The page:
Boone’s growing like a weed. It seems like just last week he was a helpless infant, incapable of performing tasks more complicated than crapping his own diapers, and now… well, if his ability to get into places he’s not supposed to is any indication, he’s got a very successful career as a burglar ahead of him.
I think we’ve got things under control. Nalani and I learned a lot about childproofing when Byrd was a toddler, and all the nifty gadgets we collected for locking cabinets, plugging electrical outlets, and generally making one’s home safe for a tiny human with an undeveloped sense of self-preservation have been coming in really handy for keeping Boone alive.
Boone’s turning out to be a pretty smart kid, though, so part of our strategy for keeping him out of dangerous places involves distracting him as often as possible so he doesn’t have enough time to figure out how to bypass our security measures. Given a few minutes to focus, I have no doubt that Boone could figure out how to crack a bank safe if he thought it might contain a bottle of antifreeze, live electrical wires, or two pots he could bang together.
Then there’s Byrd. Don’t get me wrong; she’s smart as hell and a real chip off her dad’s geeky ol’ block. However, I think there may be a short in one of her logic circuits. Recently, for example, she has decided to identify as a fuzzy green grizzly bear. We’d bought her the suit as a costume last Halloween, but now she refuses to wear anything else. For the last week she has been wearing the bear suit 24 hours a day, including while sleeping or at school, and has been speaking to us in grunts, roars, and mostly incomprehensible paw waves.
I’m all for letting my kid exercise her imagination and explore the underaged furry lifestyle, but I do have some concerns for her future. Phases like this pass eventually, right? She’s not going to be wearing this suit forever? Surely, she’ll let us wash it at some point? It’s starting to smell like something crawled into a Teletubby’s armpit and died.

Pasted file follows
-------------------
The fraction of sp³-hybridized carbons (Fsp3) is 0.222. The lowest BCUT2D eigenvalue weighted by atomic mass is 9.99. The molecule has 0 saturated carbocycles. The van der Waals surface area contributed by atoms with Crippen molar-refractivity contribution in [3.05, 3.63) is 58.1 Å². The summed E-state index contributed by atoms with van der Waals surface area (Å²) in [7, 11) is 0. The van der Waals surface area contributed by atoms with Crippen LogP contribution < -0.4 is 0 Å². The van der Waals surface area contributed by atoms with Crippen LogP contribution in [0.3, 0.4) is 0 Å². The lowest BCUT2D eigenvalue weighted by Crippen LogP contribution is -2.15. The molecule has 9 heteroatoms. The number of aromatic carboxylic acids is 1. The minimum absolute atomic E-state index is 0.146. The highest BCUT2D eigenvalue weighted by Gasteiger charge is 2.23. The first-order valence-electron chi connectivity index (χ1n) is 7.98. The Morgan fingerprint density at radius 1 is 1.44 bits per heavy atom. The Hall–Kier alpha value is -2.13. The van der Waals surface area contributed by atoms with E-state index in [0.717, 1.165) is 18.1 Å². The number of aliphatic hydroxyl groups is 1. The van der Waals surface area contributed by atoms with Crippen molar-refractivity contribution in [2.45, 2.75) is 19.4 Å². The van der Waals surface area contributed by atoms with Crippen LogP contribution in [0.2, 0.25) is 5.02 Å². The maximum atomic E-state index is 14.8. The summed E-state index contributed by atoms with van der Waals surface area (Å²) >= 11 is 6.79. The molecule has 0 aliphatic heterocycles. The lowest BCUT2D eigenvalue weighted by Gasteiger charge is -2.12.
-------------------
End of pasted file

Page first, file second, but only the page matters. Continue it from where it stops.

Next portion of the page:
Frankly, having to deal with the constant antics of two young kids can be exhausting. Between chasing Boone all over the house to make sure he doesn’t destroy himself or anything else, and trying to convince a bear that refuses to speak English that, in the world she lives in, people bathe and wear clothes, is sometimes a real test of a parent’s patience.
Each crisis individually really isn’t a big deal; it’s just the ceaseless progression of one thing to deal with after another that makes it so tiring. I dearly love my children, quirky and strange and certifiably insane though they may be, but sometimes I really wish I could take a day off. Maybe a week. A month sounds so luxurious.
I knew the job was dangerous when I took it, though. Parenting is a full-time occupation and I’m seeing this thing through until they’re old enough to kick out of the house, and then all bets are off. Until then, I’ll settle for the occasional night like tonight where we call for backup in the form of a babysitter, and Nalani and I get a little time alone via a tactical maneuver we call “date night.”
It’s only a temporary solution, but it has kept us sane so far, and that’s a good thing for everyone.